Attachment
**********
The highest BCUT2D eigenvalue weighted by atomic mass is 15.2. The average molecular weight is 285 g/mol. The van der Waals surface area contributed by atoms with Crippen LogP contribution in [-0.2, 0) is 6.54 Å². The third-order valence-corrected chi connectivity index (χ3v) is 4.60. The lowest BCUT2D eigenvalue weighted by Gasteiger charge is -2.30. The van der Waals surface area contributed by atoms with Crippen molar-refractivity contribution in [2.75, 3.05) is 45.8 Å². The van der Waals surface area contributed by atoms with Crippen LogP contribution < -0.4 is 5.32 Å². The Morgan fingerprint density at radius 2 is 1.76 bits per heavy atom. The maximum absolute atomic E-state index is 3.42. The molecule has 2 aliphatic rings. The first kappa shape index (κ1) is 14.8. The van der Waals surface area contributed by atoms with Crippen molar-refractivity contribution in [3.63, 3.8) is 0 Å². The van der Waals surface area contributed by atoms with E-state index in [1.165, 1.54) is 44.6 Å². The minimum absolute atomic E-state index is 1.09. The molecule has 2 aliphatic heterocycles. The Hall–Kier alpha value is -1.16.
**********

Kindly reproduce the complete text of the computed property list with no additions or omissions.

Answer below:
The highest BCUT2D eigenvalue weighted by atomic mass is 15.2. The average molecular weight is 285 g/mol. The van der Waals surface area contributed by atoms with Crippen LogP contribution in [-0.2, 0) is 6.54 Å². The third-order valence-corrected chi connectivity index (χ3v) is 4.60. The lowest BCUT2D eigenvalue weighted by Gasteiger charge is -2.30. The van der Waals surface area contributed by atoms with Crippen molar-refractivity contribution in [2.75, 3.05) is 45.8 Å². The van der Waals surface area contributed by atoms with Crippen LogP contribution < -0.4 is 5.32 Å². The Morgan fingerprint density at radius 2 is 1.76 bits per heavy atom. The maximum absolute atomic E-state index is 3.42. The molecule has 2 aliphatic rings. The first kappa shape index (κ1) is 14.8. The van der Waals surface area contributed by atoms with Crippen molar-refractivity contribution in [3.63, 3.8) is 0 Å². The van der Waals surface area contributed by atoms with E-state index in [1.165, 1.54) is 44.6 Å². The minimum absolute atomic E-state index is 1.09. The molecule has 2 aliphatic heterocycles. The Hall–Kier alpha value is -1.16.